John Atkin walks history research

Tours | Talks | Heritage Consulting

John Atkin is a civic historian, author and heritage consultant who organizes and conduct tours for groups and individuals. John has explored Vancouver like few others and offers an  interesting and offbeat insight to the city's architecture, history and neighbourhoods.

John has created, and conducts, a number of unique and popular walking tours throughout the City of Vancouver. He brings an insight of urban planning and development, a love of architecture, and the fascination of the curious to all his tours.

Walks take approximately 2 hours - depending on the group size and route - and are organized year round. Tours cost 15 dollars per person. Custom tours can also be organized for groups or individuals, contact John for information.

Please note for groups less than ten, there is a 100 dollar minimum charge.

Spring & Summer Walks: An Industrial City

In this series we are exploring Vancouver’s industrial heritage and history, and some of the significant changes found in these areas. Book your tickets through the Vancouver Heritage Foundation at the link below.

June 8: Vernon Street
A lost waterfront, duck hunting ground, indigenous portage route and home to the arts and taxis.

July 6: From Creek to Trains
The eastern reaches of False Creek were filled for rail yards, passenger depots and a home for industry in the early years of the 20th Century and change is once again on the horizon.

July 20: Shipyards, Salt and the Olympics
The southeast corner of False Creek has become one of the city’s newest residential neighbourhoods leaving behind its heavy industrial past.

August 10: Beer, Boxes and Tents
Once home to a number of industries including a brewery, Jones Tent and Awning and a host of other firms attracted by the rail access, the district today is an interesting mix of modern construction and heritage buildings.

August 31: Vegetables, Furniture and Flowers
Chinese vegetable wholesalers and retailers rubbed shoulders with other small scale industry on the edge of Mount Pleasant and the fertile valley between Main St and Fraser St.

October 5: Foundries, Lumber and Baseball
Before the construction of the Granville Street Bridge, the area was home to the Capilano Stadium and the local baseball team. Foundries and lumber yards were mixed in with a collection of houses and churches in the surrounding neighbourhood.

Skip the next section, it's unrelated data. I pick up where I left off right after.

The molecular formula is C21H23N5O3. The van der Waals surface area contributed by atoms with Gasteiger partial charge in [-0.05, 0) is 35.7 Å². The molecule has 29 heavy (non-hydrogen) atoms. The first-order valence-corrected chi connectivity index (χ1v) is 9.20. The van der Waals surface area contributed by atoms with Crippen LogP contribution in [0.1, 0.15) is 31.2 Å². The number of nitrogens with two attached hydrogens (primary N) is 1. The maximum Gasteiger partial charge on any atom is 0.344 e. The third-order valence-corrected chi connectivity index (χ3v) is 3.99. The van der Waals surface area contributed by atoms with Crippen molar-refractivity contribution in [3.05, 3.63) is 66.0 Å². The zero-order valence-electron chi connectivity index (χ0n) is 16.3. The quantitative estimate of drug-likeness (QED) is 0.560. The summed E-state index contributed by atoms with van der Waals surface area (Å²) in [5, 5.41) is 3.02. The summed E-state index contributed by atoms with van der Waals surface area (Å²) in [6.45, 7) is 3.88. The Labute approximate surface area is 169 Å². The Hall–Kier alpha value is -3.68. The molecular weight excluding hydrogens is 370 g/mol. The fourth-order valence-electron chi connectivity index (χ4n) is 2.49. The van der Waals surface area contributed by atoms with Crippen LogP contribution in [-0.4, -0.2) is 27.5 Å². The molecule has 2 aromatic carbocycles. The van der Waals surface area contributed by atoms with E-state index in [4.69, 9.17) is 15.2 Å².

October 19: Take Me to the River
For thousands of years the Fraser River and its shoreline has been an important food source and transportation corridor. It has long been a major industrial artery and is now an emerging residential area.

False Creek By Boat: Coming in April, it's a different way to explore the history and development of this waterway.

Tickets for the above tours will be on the Heritage Foundation's website and don't forget to check out the VHF's other tours and events.


Hycroft Talks: Look for details shortly on a new talk as part of this ongoing series.

Tickets will be on the Heritage Foundation's website and don't forget to check out the VHF's other tours and events.

UBC Extended Learning
Our next course: March 16 - April 3
Vancouver's First Master Plan - Making the Modern City
The Bartholomew Plan of 1929 had a long-lasting effect on the City of Vancouver. Created to guide the amalgamation of the three former municipalities of Vancouver, Point Grey and South Vancouver, the plan helped shape the city as we know it today. We'll be looking at some of the initiatives from the plan and how they influenced the development of Vancouver.

As usual we'll have one lecture at UBC Robson Square in downtown Vancouver and four walking tours.
Check UBC's Extended Learning site for information on upcoming courses and registration information.





| Interested in London?

September is when we go to London for a week of walks. Drop us a line if you are interested in being on the list.
Read More


Did You Know?

A few fun facts and other bits of information about Vancouver. Read More


� 2006-19 John Atkin